Abstract 10: Rising Trend of Ischemic Stroke in the Young
Background: Stroke in patients under 45 years of age occurs less frequently than in older patients but its impact on the individual and society is greater. Recent studies have reported decreasing trends of acute ischemic stroke hospitalization. However, it is less clear what the trends are in different age groups and across different races. We sought to determine trends of ischemic stroke by age, gender and race in a large multi-ethnic population.
Methods: Northern California Kaiser Permanente (KPNC) is a large multi-ethnic health care system that serves over 3 million members. Membership demographics, socio-economic and racial-ethnic distributions are representative of California. Study patients were identified by primary discharge ICD-9 codes (433.01, 433.11, 433.21, 433.31, 433.81, 433.91, 434.01, 434.11, 434.91 and 436) for the period of January 2000 - December 2008. Only one stroke per person per year was included in the analyses. Age-adjusted stroke rates standardized to the 2000 US Census population were calculated. Poisson regression analysis was used to examine trend data.
Results: From 2000-2008, a total of 25,433 ischemic strokes and 28,438,488 person-years were included in the analyses. Age-adjusted rates of ischemic stroke decreased from 203 to 145 per 100,000 during this time (p<0.001). Rates decreased across all races during study period with the greatest drop among African Americans (from 313 to 261 per 100,000; p<0.001). Decreasing trends were similar between males and females across races. However, ischemic stroke rates among ages 25-44 were on the rise during this time (p<0.001), in particular for Black (from 17 to 39 per 100,000) and for Asian/Pacific Islanders (from 5 to 11 per 100,000) [Figure].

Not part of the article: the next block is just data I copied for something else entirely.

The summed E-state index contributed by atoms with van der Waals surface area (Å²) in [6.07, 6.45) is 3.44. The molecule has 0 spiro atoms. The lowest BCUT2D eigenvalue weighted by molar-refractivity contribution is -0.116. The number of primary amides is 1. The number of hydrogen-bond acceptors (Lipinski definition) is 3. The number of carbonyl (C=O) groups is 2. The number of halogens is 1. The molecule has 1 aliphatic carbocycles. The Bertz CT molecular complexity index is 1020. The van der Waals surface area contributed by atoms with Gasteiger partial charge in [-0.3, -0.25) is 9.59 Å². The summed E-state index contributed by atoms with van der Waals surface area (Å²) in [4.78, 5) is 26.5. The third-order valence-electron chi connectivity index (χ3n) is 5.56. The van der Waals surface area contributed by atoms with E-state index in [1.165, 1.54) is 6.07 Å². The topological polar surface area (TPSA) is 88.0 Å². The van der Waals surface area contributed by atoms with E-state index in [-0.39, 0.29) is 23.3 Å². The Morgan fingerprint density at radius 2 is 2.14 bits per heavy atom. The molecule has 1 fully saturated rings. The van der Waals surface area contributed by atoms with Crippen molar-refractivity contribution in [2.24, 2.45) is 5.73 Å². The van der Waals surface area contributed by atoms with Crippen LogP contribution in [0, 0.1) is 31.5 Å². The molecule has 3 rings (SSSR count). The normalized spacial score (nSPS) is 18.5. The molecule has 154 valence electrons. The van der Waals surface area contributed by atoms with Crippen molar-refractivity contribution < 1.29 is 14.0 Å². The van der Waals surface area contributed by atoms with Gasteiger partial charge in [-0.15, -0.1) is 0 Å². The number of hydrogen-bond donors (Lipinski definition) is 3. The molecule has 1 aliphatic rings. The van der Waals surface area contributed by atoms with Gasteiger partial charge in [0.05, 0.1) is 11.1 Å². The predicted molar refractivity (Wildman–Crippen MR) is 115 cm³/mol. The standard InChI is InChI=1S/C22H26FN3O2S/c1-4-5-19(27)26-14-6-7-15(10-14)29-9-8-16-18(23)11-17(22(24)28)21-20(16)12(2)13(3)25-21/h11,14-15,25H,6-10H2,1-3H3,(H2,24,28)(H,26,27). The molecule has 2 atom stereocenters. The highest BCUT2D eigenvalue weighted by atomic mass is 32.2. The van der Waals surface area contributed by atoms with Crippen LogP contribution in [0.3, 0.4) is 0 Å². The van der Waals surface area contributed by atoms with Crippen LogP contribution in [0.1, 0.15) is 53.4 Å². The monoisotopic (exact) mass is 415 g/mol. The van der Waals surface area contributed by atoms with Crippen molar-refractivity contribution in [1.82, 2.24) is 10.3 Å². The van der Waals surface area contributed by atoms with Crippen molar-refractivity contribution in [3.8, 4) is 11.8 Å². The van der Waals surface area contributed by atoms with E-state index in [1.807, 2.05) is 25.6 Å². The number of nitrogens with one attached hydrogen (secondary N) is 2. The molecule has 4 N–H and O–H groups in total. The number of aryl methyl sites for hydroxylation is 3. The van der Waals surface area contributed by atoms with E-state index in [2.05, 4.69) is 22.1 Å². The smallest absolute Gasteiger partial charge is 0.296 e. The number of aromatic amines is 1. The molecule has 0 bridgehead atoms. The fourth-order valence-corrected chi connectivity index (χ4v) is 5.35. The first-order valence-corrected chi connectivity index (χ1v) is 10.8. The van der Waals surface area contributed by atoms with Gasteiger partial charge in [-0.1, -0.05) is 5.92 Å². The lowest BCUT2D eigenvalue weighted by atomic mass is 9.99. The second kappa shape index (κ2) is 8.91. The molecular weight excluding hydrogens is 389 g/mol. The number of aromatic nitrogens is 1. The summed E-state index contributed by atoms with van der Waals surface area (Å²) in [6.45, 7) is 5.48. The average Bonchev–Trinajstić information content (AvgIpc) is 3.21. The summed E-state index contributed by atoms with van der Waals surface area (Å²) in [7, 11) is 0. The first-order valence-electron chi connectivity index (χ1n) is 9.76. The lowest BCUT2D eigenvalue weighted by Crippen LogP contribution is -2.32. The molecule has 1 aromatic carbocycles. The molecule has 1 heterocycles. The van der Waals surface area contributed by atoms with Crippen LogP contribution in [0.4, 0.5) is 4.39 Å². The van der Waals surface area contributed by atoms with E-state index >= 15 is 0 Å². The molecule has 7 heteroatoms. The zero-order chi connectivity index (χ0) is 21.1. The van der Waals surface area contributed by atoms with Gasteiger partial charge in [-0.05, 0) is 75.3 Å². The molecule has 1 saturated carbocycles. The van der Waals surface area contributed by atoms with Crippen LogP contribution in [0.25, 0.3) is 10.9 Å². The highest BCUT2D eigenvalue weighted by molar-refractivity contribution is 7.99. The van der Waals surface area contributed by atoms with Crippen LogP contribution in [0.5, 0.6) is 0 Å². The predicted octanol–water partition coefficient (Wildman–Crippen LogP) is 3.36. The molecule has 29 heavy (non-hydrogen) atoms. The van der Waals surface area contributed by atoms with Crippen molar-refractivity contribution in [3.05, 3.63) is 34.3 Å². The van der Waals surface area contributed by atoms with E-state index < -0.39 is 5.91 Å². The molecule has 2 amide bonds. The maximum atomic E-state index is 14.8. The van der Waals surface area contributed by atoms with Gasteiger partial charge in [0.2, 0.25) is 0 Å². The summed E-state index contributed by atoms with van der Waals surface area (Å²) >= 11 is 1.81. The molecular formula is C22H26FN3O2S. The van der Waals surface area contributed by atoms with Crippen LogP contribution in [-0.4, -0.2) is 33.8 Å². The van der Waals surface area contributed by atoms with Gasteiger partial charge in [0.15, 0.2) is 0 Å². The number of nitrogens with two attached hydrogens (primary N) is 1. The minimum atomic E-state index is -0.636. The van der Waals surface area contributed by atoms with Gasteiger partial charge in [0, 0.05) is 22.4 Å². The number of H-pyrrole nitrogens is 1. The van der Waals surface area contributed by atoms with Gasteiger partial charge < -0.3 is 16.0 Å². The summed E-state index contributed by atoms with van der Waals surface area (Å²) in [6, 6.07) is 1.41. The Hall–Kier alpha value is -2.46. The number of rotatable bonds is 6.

Conclusions: While the overall trend in KPNC showed a decrease in age-adjusted rates for ischemic stroke from 2000-2008, this was mainly true for age ≥ 65 years. There was an alarming rise in the number of ischemic strokes among patients age 25-44 years. Further studies to assess the trends of vascular risk factors such as obesity, hypertension and diabetes are needed to identify future stroke prevention targets in this age group.
- © 2012 by American Heart Association, Inc.